3 minutes

Active companies, or companies that are still trading, are listed on a register held by Companies House. This makes it easy for other firms and individuals to see whether a company is operational or not. When a company closes or stops trading it becomes a struck off company on the register.

The Strike Off Process

Companies can apply to have their name struck off the register. Why might they do this? The reasons include:

  • Directors want to retire and there’s no one else to run the company
  • The company is an unnecessary subsidiary
  • The company’s aims are simply no longer feasible
  • The company has been dormant for a long time

Companies House, who are responsible for the register, reviews the applications and decides whether to pursue any charges for penalties such as late filing. When a company is struck off the register, creditors and other interested parties can’t pursue it for outstanding debts, securities, or charges.

Voluntary Strike Off

Company directors are responsible for triggering the procedure. The directors, or a majority of directors, begin the process. This is known as a voluntary strike off. It’s not always possible to apply for a strike off. Legislation stops companies from taking unfair advantage of the procedure.

Exceptions to the Strike Off Procedure

A company cannot apply for a strike off if certain sections of the Companies Act 2006 apply. Importantly, companies can’t be struck off if they’re subject to, or about to be subject to, insolvency proceedings. These proceedings include liquidation, if the petition hasn’t been dealt with yet.Similarly, companies can’t be struck off if they’re subject to section 895 compromise arrangements, or if they have bearer shares in issue. Bearer shares are defined as shares subject to a warrant, but there’s no registered shareholder in the member register.Sections 1004 and 1005 of the Act set out the main circumstances in which the registrar will reject an application.Companies can’t apply to be struck off the register if, within the last 3 months, they have:

  • Traded or otherwise carried on business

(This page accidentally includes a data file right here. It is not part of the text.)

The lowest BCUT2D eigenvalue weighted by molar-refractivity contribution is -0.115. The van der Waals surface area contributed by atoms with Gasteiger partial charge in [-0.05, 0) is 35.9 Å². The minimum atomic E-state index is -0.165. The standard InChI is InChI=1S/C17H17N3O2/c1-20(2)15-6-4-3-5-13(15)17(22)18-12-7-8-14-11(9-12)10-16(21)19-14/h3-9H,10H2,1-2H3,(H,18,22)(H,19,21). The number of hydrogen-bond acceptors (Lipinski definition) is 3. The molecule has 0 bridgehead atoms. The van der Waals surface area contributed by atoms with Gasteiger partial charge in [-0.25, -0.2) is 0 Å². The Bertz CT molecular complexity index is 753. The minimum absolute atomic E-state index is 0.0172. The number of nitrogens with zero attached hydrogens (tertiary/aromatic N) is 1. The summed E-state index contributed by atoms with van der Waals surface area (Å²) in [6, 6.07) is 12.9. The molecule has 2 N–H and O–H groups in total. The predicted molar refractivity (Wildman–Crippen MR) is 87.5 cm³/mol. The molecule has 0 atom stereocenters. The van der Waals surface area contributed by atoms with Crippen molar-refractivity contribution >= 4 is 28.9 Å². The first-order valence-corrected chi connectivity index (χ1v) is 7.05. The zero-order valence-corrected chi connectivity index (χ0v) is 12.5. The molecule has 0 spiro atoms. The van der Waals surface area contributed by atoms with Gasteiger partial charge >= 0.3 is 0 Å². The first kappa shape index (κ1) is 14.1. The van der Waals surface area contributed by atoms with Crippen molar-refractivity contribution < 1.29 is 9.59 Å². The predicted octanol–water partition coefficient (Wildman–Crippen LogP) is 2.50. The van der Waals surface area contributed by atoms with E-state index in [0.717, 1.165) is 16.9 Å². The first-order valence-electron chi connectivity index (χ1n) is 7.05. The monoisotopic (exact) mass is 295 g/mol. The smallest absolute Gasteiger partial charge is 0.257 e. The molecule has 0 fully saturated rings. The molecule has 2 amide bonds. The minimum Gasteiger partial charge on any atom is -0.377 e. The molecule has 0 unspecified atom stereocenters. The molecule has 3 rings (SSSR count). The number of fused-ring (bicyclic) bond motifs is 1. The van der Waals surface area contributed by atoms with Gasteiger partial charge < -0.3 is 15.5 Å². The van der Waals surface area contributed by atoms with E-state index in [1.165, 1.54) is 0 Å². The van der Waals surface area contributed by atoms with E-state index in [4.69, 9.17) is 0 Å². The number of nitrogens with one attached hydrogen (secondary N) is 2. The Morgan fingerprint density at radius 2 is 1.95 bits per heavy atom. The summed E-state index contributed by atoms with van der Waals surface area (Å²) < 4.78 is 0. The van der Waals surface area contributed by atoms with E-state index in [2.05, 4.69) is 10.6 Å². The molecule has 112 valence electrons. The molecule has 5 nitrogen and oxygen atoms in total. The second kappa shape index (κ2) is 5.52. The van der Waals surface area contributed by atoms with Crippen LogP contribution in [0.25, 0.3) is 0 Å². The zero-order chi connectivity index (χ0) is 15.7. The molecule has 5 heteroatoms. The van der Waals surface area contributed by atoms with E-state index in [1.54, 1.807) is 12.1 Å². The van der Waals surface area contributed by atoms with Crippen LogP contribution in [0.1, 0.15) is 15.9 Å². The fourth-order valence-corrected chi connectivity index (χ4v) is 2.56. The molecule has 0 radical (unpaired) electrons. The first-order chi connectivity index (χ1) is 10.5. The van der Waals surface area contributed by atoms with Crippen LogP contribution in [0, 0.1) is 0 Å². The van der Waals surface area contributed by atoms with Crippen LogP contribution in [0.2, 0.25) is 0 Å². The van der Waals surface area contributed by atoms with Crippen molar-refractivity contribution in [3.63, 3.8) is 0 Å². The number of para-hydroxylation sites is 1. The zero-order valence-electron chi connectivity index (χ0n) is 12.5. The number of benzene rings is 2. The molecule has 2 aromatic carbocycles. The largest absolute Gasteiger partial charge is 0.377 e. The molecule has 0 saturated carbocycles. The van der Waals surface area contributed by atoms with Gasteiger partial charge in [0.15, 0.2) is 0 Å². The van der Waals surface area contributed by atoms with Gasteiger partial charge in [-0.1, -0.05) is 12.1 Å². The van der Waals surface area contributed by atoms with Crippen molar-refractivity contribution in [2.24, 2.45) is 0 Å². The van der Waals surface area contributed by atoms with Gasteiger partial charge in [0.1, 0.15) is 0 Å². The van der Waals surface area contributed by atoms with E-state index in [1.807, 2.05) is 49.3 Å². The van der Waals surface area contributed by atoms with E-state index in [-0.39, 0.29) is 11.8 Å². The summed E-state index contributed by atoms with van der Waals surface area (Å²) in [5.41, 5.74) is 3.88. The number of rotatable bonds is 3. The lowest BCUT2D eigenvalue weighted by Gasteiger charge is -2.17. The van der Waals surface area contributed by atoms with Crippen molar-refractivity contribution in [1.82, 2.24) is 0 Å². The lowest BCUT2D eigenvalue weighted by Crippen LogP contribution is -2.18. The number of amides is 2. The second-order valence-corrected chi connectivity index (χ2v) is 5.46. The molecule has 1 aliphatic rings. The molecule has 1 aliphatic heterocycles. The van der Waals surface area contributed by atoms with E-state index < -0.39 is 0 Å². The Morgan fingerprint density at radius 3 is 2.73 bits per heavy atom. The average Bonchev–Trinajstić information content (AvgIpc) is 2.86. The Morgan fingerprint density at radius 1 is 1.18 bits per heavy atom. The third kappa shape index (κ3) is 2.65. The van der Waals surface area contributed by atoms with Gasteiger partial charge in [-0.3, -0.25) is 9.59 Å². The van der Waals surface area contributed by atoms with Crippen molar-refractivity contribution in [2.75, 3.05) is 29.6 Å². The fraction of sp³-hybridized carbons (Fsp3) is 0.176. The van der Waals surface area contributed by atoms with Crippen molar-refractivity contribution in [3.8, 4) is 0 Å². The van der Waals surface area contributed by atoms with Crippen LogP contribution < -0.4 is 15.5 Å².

• Changed company name
  • Engaged in any other activity with important exceptions

The Exceptions

A company planning to be struck off the register may need to engage in some business activities to tie up its operations. These actions are permitted by the Act, and the company can still apply to be struck off. The actions include:

  • Making an application for strike off, or taking steps to decide whether a strike off is appropriate.
  • Concluding the affairs of the company, such as settling trading or business debts
  • Complying with any statutory requirement
  • Selling property or rights that, immediately before it stopped trading, the business planned to hold or sell or otherwise use for commercial gain, in the normal course of its business operations

What does this mean? Well, a company selling for apples, for example, can’t sell apples during the 3-month period, because this means it’s still trading, but it can sell the delivery trucks, or the factory warehouse.

Is a Strike Off Permanent?

The short answer is no. Unsurprisingly, creditors may apply to have a company put back on the register if they want to bring proceedings against them for unpaid debts. In other words, businesses should know that the strike-off procedure can’t be used to avoid formal insolvency proceedings if these are needed. The legislation and strike off procedures are designed to facilitate the speedy closure of dormant companies without letting those same companies avoid their corporate responsibilities.

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